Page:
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The Oxford Study Bible Study Bible supplemented with commentary from scholars of various religions.

Chapter 27

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1 WHEN it was decided that we should sail for Italy, Paul and some other prisoners were handed over to a centurion named Julius, of the Augustan Cohort. 2We embarked in a ship of Adramyttium, bound for ports in the province of Asia, and put out to sea. Aristarchus, a Macedonian from Thessalonica, came with us. 3Next day we landed at Sidon, and Julius very considerately allowed Paul to go to his friends to be cared for. 4Leaving Sidon we sailed under the lee of Cyprus because of the head winds, 5then across the open sea off the coast of Cilicia and Pamphylia, and so reached Myra in Lycia.

6There the centurion found an Alexandrian vessel bound for Italy and put us on board. 7For a good many days we made little headway, and we were hard put to it to reach Cnidus. Then, as the wind continued against us, off Salmone we began to sail under the lee of Crete, 8and, hugging the coast, struggled on to a place called Fair Havens, not far from the town of Lasea.

9By now much time had been lost, and with the Fast already over, it was dangerous to go on with the voyage. So Paul gave them this warning: 10‘I can see, gentlemen, that this voyage will be disastrous; it will mean heavy loss, not only of ship and cargo but also of life.’ 11But the centurion paid more attention to the captain and to the owner of the ship than to what Paul said; 12and as the harbour was unsuitable for wintering, the majority were in favour of putting to sea, hoping, if they could get so far, to winter at Phoenix, a Cretan harbour facing south-west and north-west. 13When a southerly breeze sprang up, they thought that their purpose was as good as achieved, and, weighing anchor, they sailed along the coast of Crete hugging the land. 14But before very long a violent wind, the Northeaster as they call it, swept down from the landward side. 15It caught the ship and, as it was impossible to keep head to wind, we had to give way and run before it. 16As we passed under the lee of a small island called Cauda, we managed with a struggle to get the ship's boat under control. 17When they had hoisted it on board, they made use of tackle to brace the ship. Then, afraid of running on to the sandbanks of Syrtis, they put out a sea-anchor a 27:17 put … sea-anchor: or lowered the mainsail. and let her drift. 18Next day, as we were making very heavy weather, they began to lighten the ship; 19and on the third day they jettisoned the ship's gear with their own hands. 20For days on end there was no sign of either sun or stars, the storm was raging unabated, and our last hopes of coming through alive began to fade.

21When they had gone for a long time without food, Paul stood up among them and said, ‘You should have taken my advice, gentlemen, not to put out from Crete: then you would have avoided this damage and loss. 22But now I urge you not to lose heart; not a single life will be lost, only the ship. 23Last night there stood by me an angel of the God whose I am and whom I worship. 24“Do not be afraid, Paul,” he said; “it is ordained that you shall appear before Caesar; and, be assured, God has granted you the lives of all who are sailing with you.” 25So take heart, men! I trust God: it will turn out as I have been told; 26we are to be cast ashore on an island.’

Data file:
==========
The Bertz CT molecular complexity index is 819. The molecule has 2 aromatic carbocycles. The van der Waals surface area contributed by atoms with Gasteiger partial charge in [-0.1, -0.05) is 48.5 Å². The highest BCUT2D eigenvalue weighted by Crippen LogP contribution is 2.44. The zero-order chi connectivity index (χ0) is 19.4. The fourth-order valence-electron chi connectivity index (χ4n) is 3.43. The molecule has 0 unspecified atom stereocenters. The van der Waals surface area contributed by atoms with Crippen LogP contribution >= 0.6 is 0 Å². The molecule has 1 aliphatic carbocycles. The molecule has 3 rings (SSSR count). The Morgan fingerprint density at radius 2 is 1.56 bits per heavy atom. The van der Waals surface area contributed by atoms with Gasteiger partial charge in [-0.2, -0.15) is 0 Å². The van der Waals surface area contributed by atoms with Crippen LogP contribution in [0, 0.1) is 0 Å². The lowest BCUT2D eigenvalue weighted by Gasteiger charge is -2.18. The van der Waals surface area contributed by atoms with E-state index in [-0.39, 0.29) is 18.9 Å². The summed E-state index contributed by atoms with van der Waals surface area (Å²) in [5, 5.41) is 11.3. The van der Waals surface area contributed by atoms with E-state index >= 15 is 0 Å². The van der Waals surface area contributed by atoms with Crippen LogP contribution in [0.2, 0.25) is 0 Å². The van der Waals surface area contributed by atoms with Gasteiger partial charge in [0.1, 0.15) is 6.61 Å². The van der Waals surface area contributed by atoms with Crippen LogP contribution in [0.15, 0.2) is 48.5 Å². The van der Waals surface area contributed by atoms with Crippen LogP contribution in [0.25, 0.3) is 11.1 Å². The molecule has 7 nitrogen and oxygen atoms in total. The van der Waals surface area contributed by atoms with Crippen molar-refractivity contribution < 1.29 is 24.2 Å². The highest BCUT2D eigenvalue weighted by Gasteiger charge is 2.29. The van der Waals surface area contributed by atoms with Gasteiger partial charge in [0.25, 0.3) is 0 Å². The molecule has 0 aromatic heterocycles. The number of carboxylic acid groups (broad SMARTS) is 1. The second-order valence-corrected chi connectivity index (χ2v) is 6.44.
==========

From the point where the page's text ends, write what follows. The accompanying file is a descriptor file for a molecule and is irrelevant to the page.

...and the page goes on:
27The fourteenth night came and we were still drifting in the Adriatic Sea. At midnight the sailors felt that land was getting nearer, 28so they took a sounding and found twenty fathoms. Sounding again after a short interval they found fifteen fathoms; 29then, fearing that we might be cast ashore on a rugged coast, they let go four anchors from the stern and prayed for daylight to come. 30The sailors tried to abandon ship; they had already lowered the ship's boat, pretending they were going to lay out anchors from the bows, 31when Paul said to the centurion and the soldiers, ‘Unless these men stay on board you cannot reach safety.’ 32At that the soldiers cut the ropes of the boat and let it drop away.

33Shortly before daybreak Paul urged them all to take some food. ‘For the last fourteen days’, he said, ‘you have lived in suspense and gone hungry; you have eaten nothing. 34So have something to eat, I beg you; your lives depend on it. Remember, not a hair of your heads will be lost.’ 35With these words, he took bread, gave thanks to God in front of them all, broke it, and began eating. 36Then they plucked up courage, and began to take food themselves. 37All told there were on board two hundred and seventy-six of us. 38After they had eaten as much as they wanted, they lightened the ship by dumping the grain into the sea.

39When day broke, they did not recognize the land, but they sighted a bay with a sandy beach, on which they decided, if possible, to run ashore. 40So they slipped the anchors and let them go; at the same time they loosened the lashings of the steering-paddles, set the foresail to the wind, and let her drive to the beach. 41But they found themselves caught between cross-currents and ran the ship aground, so that the bow stuck fast and remained immovable, while the stern was being pounded to pieces by the breakers. 42The soldiers thought they had better kill the prisoners for fear that any should swim away and escape; 43but the centurion was determined to bring Paul safely through, and prevented them from carrying out their plan. He gave orders that those who could swim should jump overboard first and get to land; 44the rest were to follow, some on planks, some on parts of the ship. And thus it was that all came safely to land.

Notes:

a 27:17 put … sea-anchor: or lowered the mainsail.

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